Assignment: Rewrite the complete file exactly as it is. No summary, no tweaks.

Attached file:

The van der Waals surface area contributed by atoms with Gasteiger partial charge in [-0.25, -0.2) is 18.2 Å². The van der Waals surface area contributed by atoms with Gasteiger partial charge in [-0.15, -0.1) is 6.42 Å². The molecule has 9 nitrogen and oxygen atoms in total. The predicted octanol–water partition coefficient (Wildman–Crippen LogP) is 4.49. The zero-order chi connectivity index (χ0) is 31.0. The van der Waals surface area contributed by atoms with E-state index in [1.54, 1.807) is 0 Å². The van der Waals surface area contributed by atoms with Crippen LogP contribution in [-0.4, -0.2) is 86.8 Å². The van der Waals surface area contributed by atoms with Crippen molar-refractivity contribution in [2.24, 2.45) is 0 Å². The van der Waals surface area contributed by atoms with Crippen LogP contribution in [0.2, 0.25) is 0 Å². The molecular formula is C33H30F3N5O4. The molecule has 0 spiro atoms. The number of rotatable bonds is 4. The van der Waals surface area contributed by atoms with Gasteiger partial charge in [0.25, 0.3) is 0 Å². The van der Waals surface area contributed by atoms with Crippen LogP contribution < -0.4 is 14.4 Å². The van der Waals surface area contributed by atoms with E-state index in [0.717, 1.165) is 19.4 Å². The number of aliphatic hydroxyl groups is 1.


The van der Waals surface area contributed by atoms with Gasteiger partial charge in [-0.25, -0.2) is 18.2 Å². The van der Waals surface area contributed by atoms with Gasteiger partial charge in [-0.15, -0.1) is 6.42 Å². The molecule has 9 nitrogen and oxygen atoms in total. The predicted octanol–water partition coefficient (Wildman–Crippen LogP) is 4.49. The zero-order chi connectivity index (χ0) is 31.0. The van der Waals surface area contributed by atoms with E-state index in [1.54, 1.807) is 0 Å². The van der Waals surface area contributed by atoms with Crippen LogP contribution in [-0.4, -0.2) is 86.8 Å². The van der Waals surface area contributed by atoms with Crippen molar-refractivity contribution in [2.24, 2.45) is 0 Å². The van der Waals surface area contributed by atoms with Crippen LogP contribution in [0.2, 0.25) is 0 Å². The molecular formula is C33H30F3N5O4. The molecule has 0 spiro atoms. The number of rotatable bonds is 4. The van der Waals surface area contributed by atoms with Gasteiger partial charge in [0.25, 0.3) is 0 Å². The van der Waals surface area contributed by atoms with Crippen LogP contribution < -0.4 is 14.4 Å². The van der Waals surface area contributed by atoms with E-state index in [0.717, 1.165) is 19.4 Å². The number of aliphatic hydroxyl groups is 1.